At the end of 2014, Jordanian pilot Moaz al-Kassasbeh was captured by Islamic State (IS) militants and held hostage. Lt. al-Kassasbeh was presumed alive as Jordan entertained an IS proposed prisoner swap for a long incarcerated woman Sajida al-Rishawi who was a part of the terrorist attack on Amman, Jordan in 2005. The promise of this exchange quickly diminished as the deadline for the exchange expired on January 28th. On February 3rd, the Islamic State released a gruesome video that depicted Lt. al-Kassasbeh being burned alive in a cage. After the footage was released, it became clear that the proposed swap had just been a tactic to make Jordanian citizens question the government’s handling of the situation, and that Lt. al-Kassasbeh had been killed over a month ago. Jordan’s response to the footage was resounding outrage and sorrow.
The Jordanian government’s response was swift. Shortly after the footage was released, Sajida al-Rishawi and another al-Qaeda operative were executed after nearly ten years on death row. Jordan made it clear that the pilot’s death would not be in vain. Jordan previously maintained a supportive role in the US-led coalition against the Islamic State. However, since the horrific video of Lt. al-Kassasbeh surfaced on February 3rd, the Jordanian Air Force has participated in airstrikes in Syria, which included nine strikes over the span of Wednesday and Thursday, according to the US military.
On a societal level, the outrage that ensued after the video of the pilot’s brutal death has gone beyond any expectations. On Friday February 6th, thousands of Jordanians including Queen Rania of Jordan rallied outside of Al Husseni Mosque, to show their support for Jordan and rally against the Islamic State’s actions. Previously, there had been some criticism of the Jordanian’s involvement in the war, but Queen Rania made it clear that the conflict with the Islamic State has become their war. “This is absolutely Jordan’s war, it is every Muslim’s war… We can’t win this war alone but it is absolutely our war.” While this overwhelming support for the war and the immediate increase in action from the Jordanian military is promising, the question still remains; will an increased force from Jordan and other actors around the world help turn the tide of the Islamic State’s insurgency?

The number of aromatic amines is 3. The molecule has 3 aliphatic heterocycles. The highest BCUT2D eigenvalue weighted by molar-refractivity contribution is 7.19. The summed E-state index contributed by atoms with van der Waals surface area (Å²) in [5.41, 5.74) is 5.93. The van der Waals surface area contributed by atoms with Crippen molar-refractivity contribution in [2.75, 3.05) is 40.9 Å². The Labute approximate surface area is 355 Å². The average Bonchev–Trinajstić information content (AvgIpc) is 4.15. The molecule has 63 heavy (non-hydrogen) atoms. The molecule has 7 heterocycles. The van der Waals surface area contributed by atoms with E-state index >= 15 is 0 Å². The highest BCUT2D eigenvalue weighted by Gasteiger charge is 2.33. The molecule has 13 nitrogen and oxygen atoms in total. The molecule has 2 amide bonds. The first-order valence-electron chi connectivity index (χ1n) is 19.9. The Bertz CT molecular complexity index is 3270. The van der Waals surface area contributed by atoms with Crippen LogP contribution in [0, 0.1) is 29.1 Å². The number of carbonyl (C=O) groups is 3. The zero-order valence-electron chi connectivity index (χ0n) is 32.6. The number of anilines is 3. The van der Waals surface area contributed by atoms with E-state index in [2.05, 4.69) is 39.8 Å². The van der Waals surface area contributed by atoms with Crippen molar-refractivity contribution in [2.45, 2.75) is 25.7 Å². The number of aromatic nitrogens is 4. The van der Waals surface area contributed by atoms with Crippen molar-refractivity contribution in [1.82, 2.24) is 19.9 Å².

Since the coalition was formed with other Arab states including Saudi Arabia, Qatar, and the United Arab Emirates (UAE), airstrikes against IS have been considered somewhat ineffective. In particular, this past December, the UAE withdrew from the airstrike campaigns due to the ineffectiveness of the search and rescue missions for hostages on the ground. The UAE wanted the Pentagon to improve the search and rescue missions before they would resume targeting Islamic State Iraq. The Arab members of the US led coalition have been supportive of the missions, but it has appeared that the United States has carried out most of the missions over the past few months. With the observed outrage and anger that has emanated across Jordan and the Muslim World, the increased involvement of those actors could provide the push that has been needed in the past several months to make a substantial difference in the fight against the Islamic State.
This push could be the answer to the problem that is the Islamic State. The coalition and the members of it have seemed almost wary of their participation in recent months, which has made the Islamic State’s presence seem to grow only stronger in the Levant region. As the Islamic State’s barbarous tactics have continued to effect and impact not only Western nations, but also countries around the world, the call to action is stronger than ever. In the case of the brutal murder of Lt. al-Kassasbeh, the Islamic State has set themselves up for harsher action at the hands of fellow Muslims. By angering the Islamic world in the way that they have, it is inevitable that more states will get involved. This could certainly lead to more effective strikes against the Islamic State, stronger support from other nations, and shorten the life span of the movement. The harder the Islamic State pushes nations, the harder the nations are inevitably going to push back.
By Audra DeCataldo
Audra DeCataldo is a graduate of Susquehanna University and currently a Business and Marketing Associate at the Journal of Diplomacy. She is pursuing her Master’s in Diplomacy and International Relations studying the Middle East and Foreign Policy.
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